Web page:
Here is my homily for this weekend. God bless each of you!
The Baptism of the Lord 2015
The Baptism of the Lord – Cycle B, 2015
Isaiah 42: 1-4, 6-7; Acts 10: 34-38; Mark 1: 7-11
January 10/11, 2015
Why it is so important to be baptized, so important that Jesus both said as much with his words and did as much by his actions? After all, today we hear that Jesus was baptized in the Jordan River by John.
Of course the answer we all know is that baptism erases original sin from our lives, restores us to friendship with God, gives us grace, and makes us sons and daughters of God and members of his Church. That is very important, and a great gift given to us by God, an immeasurable gift that opens the door of salvation to us. This is perhaps the most important personal reason for us.
But Jesus had no need of forgiveness of sins, for he was sinless, and he had no need to become a son of God for he was from all eternity the Son of God, and he had no need of salvation for he was salvation. By being baptized by John Jesus was showing us something important and it was this: By the grace of our baptism and the gift of the Holy Spirit we are to be signs of difference, examples of peace in a world torn by war and terrorism, a people of justice in the presence of poverty and prejudice, a people who stand for life in the culture of death. We are to stand strong and tall and be a witness, a sign from which Satan himself will flee. This is the other reason why baptism is so necessary for all of us, for in that sacrament we are given that power and that responsibility.
When we are baptized, we are made right with God and the world, and God infuses his Holy Spirit and his grace into our very beings. At that moment God calls us to freedom, to light, to justice, to a covenant with him, to a holy relationship which he establishes with us! God said of his Son Jesus and he says to us: Here is my servant whom I uphold! Upon whom I have put my spirit! I have formed you to be a covenant to others, to bring light to all peoples, to bring freedom to the poor! This is the great Christian reality that we all too often forget.
God has anointed us with his Holy Spirit at baptism. Even the Old Testament prophets, as we heard today in our first reading, attest to this anointing, this baptism we all must receive.
O, the glory of God breaks through the gloom and darkness of injustice each and every time a person is baptized, just as the heavens opened at Jesus’ baptism. The Spirit descends and the Father proclaims to each and every person at the moment of their baptism: You are my beloved son (or daughter)! I am well pleased!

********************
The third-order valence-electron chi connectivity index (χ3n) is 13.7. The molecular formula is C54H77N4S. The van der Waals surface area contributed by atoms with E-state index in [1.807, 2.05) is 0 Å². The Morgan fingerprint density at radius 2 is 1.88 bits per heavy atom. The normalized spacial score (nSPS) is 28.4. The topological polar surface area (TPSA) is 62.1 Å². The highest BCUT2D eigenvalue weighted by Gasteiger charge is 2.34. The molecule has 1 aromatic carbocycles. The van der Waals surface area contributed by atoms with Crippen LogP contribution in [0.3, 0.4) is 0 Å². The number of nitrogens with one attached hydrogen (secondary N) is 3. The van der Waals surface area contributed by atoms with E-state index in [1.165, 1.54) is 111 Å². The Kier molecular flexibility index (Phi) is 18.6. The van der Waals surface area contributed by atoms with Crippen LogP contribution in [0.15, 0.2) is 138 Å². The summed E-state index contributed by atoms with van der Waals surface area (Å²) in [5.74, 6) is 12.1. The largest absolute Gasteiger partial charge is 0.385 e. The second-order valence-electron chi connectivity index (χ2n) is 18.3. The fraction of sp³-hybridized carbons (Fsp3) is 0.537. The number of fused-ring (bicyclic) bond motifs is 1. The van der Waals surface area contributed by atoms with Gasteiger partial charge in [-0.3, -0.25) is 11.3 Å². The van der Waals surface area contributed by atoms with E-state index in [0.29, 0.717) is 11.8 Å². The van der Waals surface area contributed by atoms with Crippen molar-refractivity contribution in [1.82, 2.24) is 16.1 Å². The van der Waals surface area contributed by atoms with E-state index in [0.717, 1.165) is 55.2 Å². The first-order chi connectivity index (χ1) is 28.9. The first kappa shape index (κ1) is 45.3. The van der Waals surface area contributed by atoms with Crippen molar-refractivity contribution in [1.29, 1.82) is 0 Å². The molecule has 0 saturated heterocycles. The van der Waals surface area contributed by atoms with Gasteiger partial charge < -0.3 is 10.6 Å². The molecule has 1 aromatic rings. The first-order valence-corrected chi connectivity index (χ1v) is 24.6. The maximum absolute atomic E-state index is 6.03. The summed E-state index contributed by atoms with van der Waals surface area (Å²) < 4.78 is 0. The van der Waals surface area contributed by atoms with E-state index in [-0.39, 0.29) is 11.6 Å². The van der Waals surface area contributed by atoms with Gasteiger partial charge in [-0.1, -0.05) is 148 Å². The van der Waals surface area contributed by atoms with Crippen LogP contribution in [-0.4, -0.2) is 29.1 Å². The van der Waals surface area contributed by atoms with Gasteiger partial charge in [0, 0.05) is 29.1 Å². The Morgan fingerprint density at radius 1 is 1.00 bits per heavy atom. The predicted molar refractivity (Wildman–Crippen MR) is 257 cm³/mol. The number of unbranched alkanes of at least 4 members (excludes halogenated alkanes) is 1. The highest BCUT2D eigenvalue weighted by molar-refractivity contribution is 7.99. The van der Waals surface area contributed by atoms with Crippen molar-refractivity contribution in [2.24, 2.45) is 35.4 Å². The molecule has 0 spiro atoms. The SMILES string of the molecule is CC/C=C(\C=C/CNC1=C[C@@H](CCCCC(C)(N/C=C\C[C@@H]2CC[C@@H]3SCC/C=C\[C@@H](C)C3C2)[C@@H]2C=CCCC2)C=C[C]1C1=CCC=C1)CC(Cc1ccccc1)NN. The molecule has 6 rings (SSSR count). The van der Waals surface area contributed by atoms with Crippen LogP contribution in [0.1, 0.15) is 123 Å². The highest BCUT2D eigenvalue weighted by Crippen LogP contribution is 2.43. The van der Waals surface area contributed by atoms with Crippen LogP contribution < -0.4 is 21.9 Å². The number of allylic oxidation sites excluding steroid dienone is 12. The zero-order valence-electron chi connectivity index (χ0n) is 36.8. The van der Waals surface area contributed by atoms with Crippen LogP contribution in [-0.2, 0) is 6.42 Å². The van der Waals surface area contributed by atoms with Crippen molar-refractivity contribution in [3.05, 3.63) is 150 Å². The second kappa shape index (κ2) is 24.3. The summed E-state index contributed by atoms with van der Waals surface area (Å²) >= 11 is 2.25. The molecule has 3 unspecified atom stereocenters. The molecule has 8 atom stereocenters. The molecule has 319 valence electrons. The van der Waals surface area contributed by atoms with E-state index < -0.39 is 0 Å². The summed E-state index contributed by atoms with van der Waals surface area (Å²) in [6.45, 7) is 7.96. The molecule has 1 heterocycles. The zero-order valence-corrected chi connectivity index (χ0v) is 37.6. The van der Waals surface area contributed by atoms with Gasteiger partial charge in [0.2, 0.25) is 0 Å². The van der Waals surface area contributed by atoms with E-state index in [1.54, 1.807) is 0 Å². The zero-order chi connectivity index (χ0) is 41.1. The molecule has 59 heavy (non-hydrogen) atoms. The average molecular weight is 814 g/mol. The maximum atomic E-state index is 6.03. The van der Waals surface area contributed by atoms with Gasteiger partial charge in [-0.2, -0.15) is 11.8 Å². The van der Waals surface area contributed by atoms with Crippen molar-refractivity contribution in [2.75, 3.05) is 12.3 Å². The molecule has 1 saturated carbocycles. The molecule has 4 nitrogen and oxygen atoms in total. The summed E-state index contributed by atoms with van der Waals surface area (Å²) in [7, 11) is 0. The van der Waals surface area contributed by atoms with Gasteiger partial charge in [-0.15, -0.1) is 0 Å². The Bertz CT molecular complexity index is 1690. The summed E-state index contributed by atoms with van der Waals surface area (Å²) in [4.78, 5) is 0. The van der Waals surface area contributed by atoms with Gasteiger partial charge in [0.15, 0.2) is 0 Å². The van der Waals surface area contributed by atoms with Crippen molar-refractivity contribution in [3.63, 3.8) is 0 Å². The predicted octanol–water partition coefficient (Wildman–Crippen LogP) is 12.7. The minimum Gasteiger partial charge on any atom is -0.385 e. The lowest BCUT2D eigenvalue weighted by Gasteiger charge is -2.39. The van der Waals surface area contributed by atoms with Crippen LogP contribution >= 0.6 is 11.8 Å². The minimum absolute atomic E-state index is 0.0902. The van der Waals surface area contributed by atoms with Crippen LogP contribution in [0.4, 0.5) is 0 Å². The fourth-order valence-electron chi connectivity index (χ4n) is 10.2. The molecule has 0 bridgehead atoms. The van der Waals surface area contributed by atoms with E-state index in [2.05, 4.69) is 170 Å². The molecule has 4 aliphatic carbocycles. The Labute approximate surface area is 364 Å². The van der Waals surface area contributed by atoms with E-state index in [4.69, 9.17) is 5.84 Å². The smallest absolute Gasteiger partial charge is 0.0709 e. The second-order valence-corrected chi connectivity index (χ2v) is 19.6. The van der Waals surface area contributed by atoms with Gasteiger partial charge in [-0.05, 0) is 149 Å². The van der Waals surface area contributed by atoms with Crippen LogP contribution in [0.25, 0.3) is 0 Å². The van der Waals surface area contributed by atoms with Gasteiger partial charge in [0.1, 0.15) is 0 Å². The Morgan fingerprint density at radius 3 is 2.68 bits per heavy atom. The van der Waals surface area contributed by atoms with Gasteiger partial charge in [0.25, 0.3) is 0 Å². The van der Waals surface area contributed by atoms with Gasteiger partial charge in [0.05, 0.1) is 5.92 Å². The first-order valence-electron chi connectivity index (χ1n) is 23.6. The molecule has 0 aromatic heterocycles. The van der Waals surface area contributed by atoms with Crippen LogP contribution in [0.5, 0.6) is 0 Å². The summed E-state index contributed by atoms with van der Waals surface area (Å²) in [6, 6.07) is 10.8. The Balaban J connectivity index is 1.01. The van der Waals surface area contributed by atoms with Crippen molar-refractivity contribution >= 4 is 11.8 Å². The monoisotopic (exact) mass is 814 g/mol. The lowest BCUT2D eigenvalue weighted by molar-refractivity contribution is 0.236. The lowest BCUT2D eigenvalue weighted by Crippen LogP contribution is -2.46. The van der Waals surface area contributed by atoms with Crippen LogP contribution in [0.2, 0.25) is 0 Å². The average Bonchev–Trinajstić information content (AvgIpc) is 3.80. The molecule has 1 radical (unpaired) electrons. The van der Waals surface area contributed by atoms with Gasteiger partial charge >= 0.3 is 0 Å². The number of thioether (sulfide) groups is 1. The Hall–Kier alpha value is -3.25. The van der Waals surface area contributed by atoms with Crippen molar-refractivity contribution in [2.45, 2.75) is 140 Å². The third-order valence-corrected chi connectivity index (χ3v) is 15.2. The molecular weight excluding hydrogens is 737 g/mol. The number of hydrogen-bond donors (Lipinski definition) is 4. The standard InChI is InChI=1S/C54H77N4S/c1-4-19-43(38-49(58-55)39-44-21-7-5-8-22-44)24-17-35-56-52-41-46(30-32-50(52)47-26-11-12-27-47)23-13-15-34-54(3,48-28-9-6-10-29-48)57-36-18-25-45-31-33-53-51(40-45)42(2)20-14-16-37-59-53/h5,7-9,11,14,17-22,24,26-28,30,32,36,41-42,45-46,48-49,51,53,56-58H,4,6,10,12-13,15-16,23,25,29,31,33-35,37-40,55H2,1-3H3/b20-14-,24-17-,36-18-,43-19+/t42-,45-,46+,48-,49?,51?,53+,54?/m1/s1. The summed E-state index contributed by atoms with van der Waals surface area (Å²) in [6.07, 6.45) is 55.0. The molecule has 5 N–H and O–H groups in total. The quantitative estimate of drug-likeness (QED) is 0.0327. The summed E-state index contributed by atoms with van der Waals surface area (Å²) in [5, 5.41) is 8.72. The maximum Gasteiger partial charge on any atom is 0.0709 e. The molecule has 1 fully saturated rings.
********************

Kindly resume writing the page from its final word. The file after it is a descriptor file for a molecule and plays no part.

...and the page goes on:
Although we see and hear it not, the heavens indeed open and the Spirit descends, and the Father makes his proclamation. Yes, the miracle of divine sonship is extended to everyone at their baptism. God himself was heard that day when Jesus was baptized, but a miracle no less is performed at our baptisms when the deacon pours the water on the head and says these words: I baptize you in the name of the Father and of the Son and of the Holy Spirit.
God welcomes you into his divine family and you are completely flooded with divine grace, with God’s life and love, and the Holy Spirit enters you and you become a completely different person in God’s eyes. He sees the beauty of the change, even though we don’t. The old person is gone; only the new remains. The old is stripped away.
It is as if God the Father lifts you up, caresses you, and forms you into something very beautiful, very pure, and very innocent. It is as if he sets you up as a light to the nations, and a sign of justice and freedom to those locked in sin and darkness. He sets you up as a shining example for all to see.
This is our baptismal dignity. With such a dignity, I ask you how can we then violate to one another, act unjustly toward one another? If we truly believe that we all have been baptized as brothers and sisters in the family of God, sons and daughters of God, and that the power and authority to proclaim peace and establish justice is poured into us at baptism, how can we violate one another, we who have been inundated by the grace of God, anointed by his Spirit and consecrated to him and to each other? There is so much violence in our world, in our families, in our communities, even within us.
There is a scene in the movie Ben Hur in which Judah Ben Hur is chained to a long line of convicts and marched across the desert. He is dying of thirst. They enter a small village called Nazareth and a man by the name of Jesus tries to give him a drink of water. A centurion kicks the water away from Judah before he can drink, saying, “No water for this man!” Jesus, without saying a word and without lifting a threatening hand, simply stands tall and stares at the centurion in the eye. The centurion is frozen, unable to continue his injustice and sin. Jesus defeated him by his silent witness.
Do you believe that by virtue of your baptism, by the grace you have received and the Holy Spirit who has come down upon you that you too, like Jesus, can stand tall when faced with injustice and war and subdue it? Will you do what Jesus did?
If God loves us so, let us, then, love one another.